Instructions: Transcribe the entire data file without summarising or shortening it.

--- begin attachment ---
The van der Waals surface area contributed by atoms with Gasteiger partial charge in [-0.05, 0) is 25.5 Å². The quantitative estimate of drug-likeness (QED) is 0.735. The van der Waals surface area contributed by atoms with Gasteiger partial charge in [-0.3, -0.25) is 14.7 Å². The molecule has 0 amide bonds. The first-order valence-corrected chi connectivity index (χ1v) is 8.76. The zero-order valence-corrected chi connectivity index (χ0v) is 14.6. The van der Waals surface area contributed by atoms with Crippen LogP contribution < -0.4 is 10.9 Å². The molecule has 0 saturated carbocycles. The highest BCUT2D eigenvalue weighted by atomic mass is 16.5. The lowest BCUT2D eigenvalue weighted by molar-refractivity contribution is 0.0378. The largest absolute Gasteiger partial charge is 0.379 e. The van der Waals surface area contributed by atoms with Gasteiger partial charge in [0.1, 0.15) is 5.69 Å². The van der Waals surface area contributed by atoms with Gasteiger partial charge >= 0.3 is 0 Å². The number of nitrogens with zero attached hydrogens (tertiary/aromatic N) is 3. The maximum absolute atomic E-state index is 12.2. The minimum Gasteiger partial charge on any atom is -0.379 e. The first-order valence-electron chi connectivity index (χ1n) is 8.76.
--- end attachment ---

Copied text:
The van der Waals surface area contributed by atoms with Gasteiger partial charge in [-0.05, 0) is 25.5 Å². The quantitative estimate of drug-likeness (QED) is 0.735. The van der Waals surface area contributed by atoms with Gasteiger partial charge in [-0.3, -0.25) is 14.7 Å². The molecule has 0 amide bonds. The first-order valence-corrected chi connectivity index (χ1v) is 8.76. The zero-order valence-corrected chi connectivity index (χ0v) is 14.6. The van der Waals surface area contributed by atoms with Crippen LogP contribution < -0.4 is 10.9 Å². The molecule has 0 saturated carbocycles. The highest BCUT2D eigenvalue weighted by atomic mass is 16.5. The lowest BCUT2D eigenvalue weighted by molar-refractivity contribution is 0.0378. The largest absolute Gasteiger partial charge is 0.379 e. The van der Waals surface area contributed by atoms with Gasteiger partial charge in [0.1, 0.15) is 5.69 Å². The van der Waals surface area contributed by atoms with Gasteiger partial charge >= 0.3 is 0 Å². The number of nitrogens with zero attached hydrogens (tertiary/aromatic N) is 3. The maximum absolute atomic E-state index is 12.2. The minimum Gasteiger partial charge on any atom is -0.379 e. The first-order valence-electron chi connectivity index (χ1n) is 8.76.